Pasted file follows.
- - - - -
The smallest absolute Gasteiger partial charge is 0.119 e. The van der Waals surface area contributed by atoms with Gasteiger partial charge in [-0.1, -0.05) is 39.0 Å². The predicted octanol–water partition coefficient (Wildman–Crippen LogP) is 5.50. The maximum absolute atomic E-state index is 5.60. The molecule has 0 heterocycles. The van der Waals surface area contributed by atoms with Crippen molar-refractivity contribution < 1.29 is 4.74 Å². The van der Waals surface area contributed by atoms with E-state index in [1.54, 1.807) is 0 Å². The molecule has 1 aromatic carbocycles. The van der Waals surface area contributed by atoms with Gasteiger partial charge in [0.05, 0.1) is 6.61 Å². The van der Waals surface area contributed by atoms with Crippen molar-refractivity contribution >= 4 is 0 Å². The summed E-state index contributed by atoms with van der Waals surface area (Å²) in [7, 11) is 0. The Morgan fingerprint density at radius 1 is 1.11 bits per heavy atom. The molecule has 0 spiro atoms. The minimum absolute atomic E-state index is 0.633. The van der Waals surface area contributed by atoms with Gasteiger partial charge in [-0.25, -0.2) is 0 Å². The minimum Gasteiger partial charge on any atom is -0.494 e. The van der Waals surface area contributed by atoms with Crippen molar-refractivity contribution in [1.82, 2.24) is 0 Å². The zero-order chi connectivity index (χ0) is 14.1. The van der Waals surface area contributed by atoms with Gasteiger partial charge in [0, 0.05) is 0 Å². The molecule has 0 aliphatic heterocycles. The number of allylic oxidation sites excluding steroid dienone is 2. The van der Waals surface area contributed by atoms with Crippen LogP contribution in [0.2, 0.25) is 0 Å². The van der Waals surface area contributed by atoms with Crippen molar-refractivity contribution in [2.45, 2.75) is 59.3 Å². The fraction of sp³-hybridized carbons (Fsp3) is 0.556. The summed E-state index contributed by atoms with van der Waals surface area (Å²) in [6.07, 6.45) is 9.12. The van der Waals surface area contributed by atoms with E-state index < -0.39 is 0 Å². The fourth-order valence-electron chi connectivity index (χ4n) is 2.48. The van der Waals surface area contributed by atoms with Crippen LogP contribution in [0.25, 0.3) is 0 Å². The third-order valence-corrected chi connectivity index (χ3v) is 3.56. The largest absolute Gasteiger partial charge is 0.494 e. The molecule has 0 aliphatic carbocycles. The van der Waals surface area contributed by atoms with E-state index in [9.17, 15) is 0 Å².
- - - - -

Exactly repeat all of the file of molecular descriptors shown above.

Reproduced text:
The smallest absolute Gasteiger partial charge is 0.119 e. The van der Waals surface area contributed by atoms with Gasteiger partial charge in [-0.1, -0.05) is 39.0 Å². The predicted octanol–water partition coefficient (Wildman–Crippen LogP) is 5.50. The maximum absolute atomic E-state index is 5.60. The molecule has 0 heterocycles. The van der Waals surface area contributed by atoms with Crippen molar-refractivity contribution < 1.29 is 4.74 Å². The van der Waals surface area contributed by atoms with E-state index in [1.54, 1.807) is 0 Å². The molecule has 1 aromatic carbocycles. The van der Waals surface area contributed by atoms with Gasteiger partial charge in [0.05, 0.1) is 6.61 Å². The van der Waals surface area contributed by atoms with Crippen molar-refractivity contribution >= 4 is 0 Å². The summed E-state index contributed by atoms with van der Waals surface area (Å²) in [7, 11) is 0. The Morgan fingerprint density at radius 1 is 1.11 bits per heavy atom. The molecule has 0 spiro atoms. The minimum absolute atomic E-state index is 0.633. The van der Waals surface area contributed by atoms with Gasteiger partial charge in [-0.25, -0.2) is 0 Å². The minimum Gasteiger partial charge on any atom is -0.494 e. The van der Waals surface area contributed by atoms with Crippen molar-refractivity contribution in [1.82, 2.24) is 0 Å². The zero-order chi connectivity index (χ0) is 14.1. The van der Waals surface area contributed by atoms with Gasteiger partial charge in [0, 0.05) is 0 Å². The molecule has 0 aliphatic heterocycles. The number of allylic oxidation sites excluding steroid dienone is 2. The van der Waals surface area contributed by atoms with Crippen LogP contribution in [0.2, 0.25) is 0 Å². The van der Waals surface area contributed by atoms with Crippen molar-refractivity contribution in [2.45, 2.75) is 59.3 Å². The fraction of sp³-hybridized carbons (Fsp3) is 0.556. The summed E-state index contributed by atoms with van der Waals surface area (Å²) in [6.07, 6.45) is 9.12. The van der Waals surface area contributed by atoms with E-state index < -0.39 is 0 Å². The fourth-order valence-electron chi connectivity index (χ4n) is 2.48. The van der Waals surface area contributed by atoms with Crippen LogP contribution in [0.25, 0.3) is 0 Å². The third-order valence-corrected chi connectivity index (χ3v) is 3.56. The largest absolute Gasteiger partial charge is 0.494 e. The molecule has 0 aliphatic carbocycles. The van der Waals surface area contributed by atoms with E-state index in [9.17, 15) is 0 Å².